I have a substantial place in my heart for New World Syrah. Though my favourite is probably British Columbia’s Nichol, My first (legal) bottle was the 2007 vintage of BC’s Burrowing Owl – a 19th birthday gift from my best friend, and a winery from BC whose wines have the tendency to puff their chests across grape varieties. Like, yeah, we get it – your Pinot is weirdly thick and you have Freudian tannins.
Anyways: a American Syrah seminar at a Rhone Rangers tasting in Presidio, San Francisco (feat. Arizona!). I remember zoning out for a split second only to come back to my senses when a winemaker made a joke about pH levels and the entire room burst out in laughter. Is this heaven or hell?
The seminar was moderated by Sara Schneider (Syrah Schneider? haha bye), wine editor of Sunset magazine.
Tenet 2014 “The Pundit” Syrah (Columbia Valley, Washington) $25.
88% Syrah, 6% Grenache, 4% Mourvèdre, and 2% Viognier. Lots of austere black fruit on the nose, and then something a hint gamy or reductive: serving me a bit of a New York Lemberger throwback. A bit teasing with the combination of ripeness and restraint: I’m almost tempted to say this has cooler climate flavours with warmer climate structure. Chalky and warming, but balanced at 14.5% ABV.
Westwood 2014 Annadel Gap Vineyard Syrah (Sonoma County, California) $40.
A bit more exuberant, here, with dried black cherry, spice, molten dark chocolate, and cocoa. Really intense acid, and an undertone of something playful and fresh on the palate, like cranberries, flowers, and the tiniest slice of bubblegum. The tiniest.
Crux 2012 Syrah (Russian River Valley, Northern Sonoma, Sonoma, California) $36.
84% Syrah, 11% Petite Sirah, and 5% Mourvèdre; unfiltered and fermented with wild yeast. Quite an obvious burst of brettanomyces at the beginning which later reveals black fruit, mineral, and exotic spice. On the fuller side of things with round texture but a coarse vein of tannin. It’s Old World meets the New, says Crux’s Steve Gower, and I agree.
Terre Rouge 2011 Sentinel Oak Vineyard Syrah (Shenandoah Valley, Sierra Foothills, California) $40.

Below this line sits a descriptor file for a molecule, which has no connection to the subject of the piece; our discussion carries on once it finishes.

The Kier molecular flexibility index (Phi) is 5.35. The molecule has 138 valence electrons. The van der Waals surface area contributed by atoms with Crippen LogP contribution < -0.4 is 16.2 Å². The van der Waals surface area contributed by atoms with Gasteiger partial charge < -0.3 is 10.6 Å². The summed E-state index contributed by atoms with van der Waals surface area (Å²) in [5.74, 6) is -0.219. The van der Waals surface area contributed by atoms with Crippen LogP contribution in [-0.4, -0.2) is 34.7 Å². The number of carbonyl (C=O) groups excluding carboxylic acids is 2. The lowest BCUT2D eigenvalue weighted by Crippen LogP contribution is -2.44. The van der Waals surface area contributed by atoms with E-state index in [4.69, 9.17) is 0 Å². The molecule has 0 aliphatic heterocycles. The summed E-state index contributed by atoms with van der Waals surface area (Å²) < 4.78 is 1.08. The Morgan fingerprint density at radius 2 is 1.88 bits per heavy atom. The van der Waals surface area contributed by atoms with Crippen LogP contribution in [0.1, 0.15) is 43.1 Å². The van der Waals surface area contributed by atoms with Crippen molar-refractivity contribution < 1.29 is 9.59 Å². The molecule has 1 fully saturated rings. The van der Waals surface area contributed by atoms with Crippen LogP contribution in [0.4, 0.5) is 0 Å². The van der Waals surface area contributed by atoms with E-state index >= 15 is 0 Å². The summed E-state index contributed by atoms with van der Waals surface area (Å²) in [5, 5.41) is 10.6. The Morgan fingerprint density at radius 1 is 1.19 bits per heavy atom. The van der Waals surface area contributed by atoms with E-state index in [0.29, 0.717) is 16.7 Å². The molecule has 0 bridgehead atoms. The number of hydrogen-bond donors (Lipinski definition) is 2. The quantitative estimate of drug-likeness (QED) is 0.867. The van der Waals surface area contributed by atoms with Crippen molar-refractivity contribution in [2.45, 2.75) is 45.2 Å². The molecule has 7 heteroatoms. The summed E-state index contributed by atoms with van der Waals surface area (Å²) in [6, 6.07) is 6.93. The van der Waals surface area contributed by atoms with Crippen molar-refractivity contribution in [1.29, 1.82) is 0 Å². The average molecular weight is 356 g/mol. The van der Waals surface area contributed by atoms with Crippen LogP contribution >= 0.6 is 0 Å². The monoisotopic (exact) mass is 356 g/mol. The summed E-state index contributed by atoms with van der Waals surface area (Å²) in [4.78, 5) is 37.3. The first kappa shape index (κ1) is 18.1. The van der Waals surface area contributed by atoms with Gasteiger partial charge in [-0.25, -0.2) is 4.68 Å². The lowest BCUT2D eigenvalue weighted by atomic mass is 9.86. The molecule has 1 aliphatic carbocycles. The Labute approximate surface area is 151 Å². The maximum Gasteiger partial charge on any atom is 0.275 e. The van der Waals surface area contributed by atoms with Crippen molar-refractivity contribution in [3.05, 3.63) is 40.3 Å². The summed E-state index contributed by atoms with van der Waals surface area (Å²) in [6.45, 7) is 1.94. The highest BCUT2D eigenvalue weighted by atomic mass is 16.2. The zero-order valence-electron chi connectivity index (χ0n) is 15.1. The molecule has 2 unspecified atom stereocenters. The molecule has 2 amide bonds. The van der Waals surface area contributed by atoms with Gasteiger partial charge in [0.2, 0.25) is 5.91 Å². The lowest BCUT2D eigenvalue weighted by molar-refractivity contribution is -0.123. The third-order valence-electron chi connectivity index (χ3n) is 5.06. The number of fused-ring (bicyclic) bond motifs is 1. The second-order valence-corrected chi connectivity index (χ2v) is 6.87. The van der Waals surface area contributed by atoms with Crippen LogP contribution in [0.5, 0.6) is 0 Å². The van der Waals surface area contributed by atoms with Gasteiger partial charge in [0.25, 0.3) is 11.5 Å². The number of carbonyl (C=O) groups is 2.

Tons going on here! A really aromatic burst of baking spice, black pepper, flowers, raspberry, leather, dried herbs, and dried cherry. A notable glimmer of salinity on the first sip, which almost primes you for a full body, lots of black pepper, and coarse tannin. All of flamboyant, muscular, and pretty, like a flexed and barely-clothed torso tattooed with elaborate flowers. #lifegoals?
Skinner 2013 Syrah (El Dorado, Sierra Foothills, California) $28.
86% Syrah, 9% Viognier and 5% Counoise. Supercharged ripe black fruit and prunes on the nose along with a bit of parmesan which counterintuitively adds to the sweet aroma. Almost veers into ambiguous Shiraz territory with the sluttier fruit compared to the previous wines in this flight, but the wine’s structure contains everything nicely like a tight jockstrap.
Bonny Doon 2013 “Le Pousseur” Syrah (Central Coast, California) $26.
The immediate scent is sort of like opening the doors to a brand new car with a fragrant leather interior. Add spice, black fruit, a mouth-filling texture, and meatier flavours that reveal themselves at the end. Structured and long. Randall Grahm, winemaker and founder, believes that the Estrella River clone is the superior version of Syrah and that the newer clones are rubbish. Bob Lindquist of Qupé disagrees.
Wrath 2013 San Saba Vineyard Syrah (Monterey, Central Coast, California) $39.
A juicy and exuberant cocktail of gamy red and black fruit dusted with some spice, coffee, black pepper, and leather. Quite full, wild, meaty, and demandingly mouthwatering, with smooth tannins gliding onto a bit of maple bacon.
Caliza 2013 Estate Syrah (Paso Robles Willow Creek District, Central Coast, California) $62.
There’s a dense and paradoxical elegance to this, like a shark swimming in layers of the ocean that sunlight can hardly reach. There are telltale signs of oak on the nose, whose almost-unbearable vanilla wraps around concentrated and brooding black fruit. The tannins are pronounced yet undemanding, and the acid fresh – they better be, because holy shit: 15.7% ABV. Kudos to the balance on this one.
Qupé 2012 Sawyer Lindquist Vineyard “Sonnie’s” Syrah (Edna Valley, Central Coast, California) $55.
White pepper and spicy herbs in the forefront, along with game and oak. On the fuller side, and there’s this subtle layer of subdued brightness and bruised red fruit – notably raspberries. Wine grandfather of Cantillon’s Lou Pepe Framboise?
Jaffurs 2012 Bien Nacido Vineyard Syrah (Santa Maria Valley, Central Coast, California) $50.
Plenty of oak with deep, extracted, and brambly black fruit and dried fruit. Full and sticky, but has a meaty lift at the end. Certainly full and ripe, with a definite warming ghost on the finish, though the wine manages to keep some high acid going on. Hint of maple sweetness at the end. Enjoyed this more on the nose rather than the palate.
Stolpman 2013 Estate Grown Syrah (Ballard Canyon, Santa Ynez Valley, Central Coast, California) $30.
Not as beefy compared to every other wine – definitely ruled by crushed raspberry, strawberry, and joviality rather than brooding spicy fullness. Still has some Syrah gruffness on the palate, but it’s the most brisk in the flight – probably why it unfairly feels a bit hollow. There’s also a bit of a slightly yeasty and floral edge.
Rune 2014 “Wild” Syrah (Cochise County, Arizona) $50.
97% Syrah and 3% Viognier. Arizona! Ripe dark fruit, blackberry skin, chocolate, and maybe something a bit sweaty and untamed – there’s something not entirely clean-cut or precise – but in a good way. I read the wine’s description: lo and behold, the wine has been aged for 17 months on the lees. Densely-textured and full with just a sprinkle of ripeness on the palate, along with juicy acid and a savoury ending. What a meal.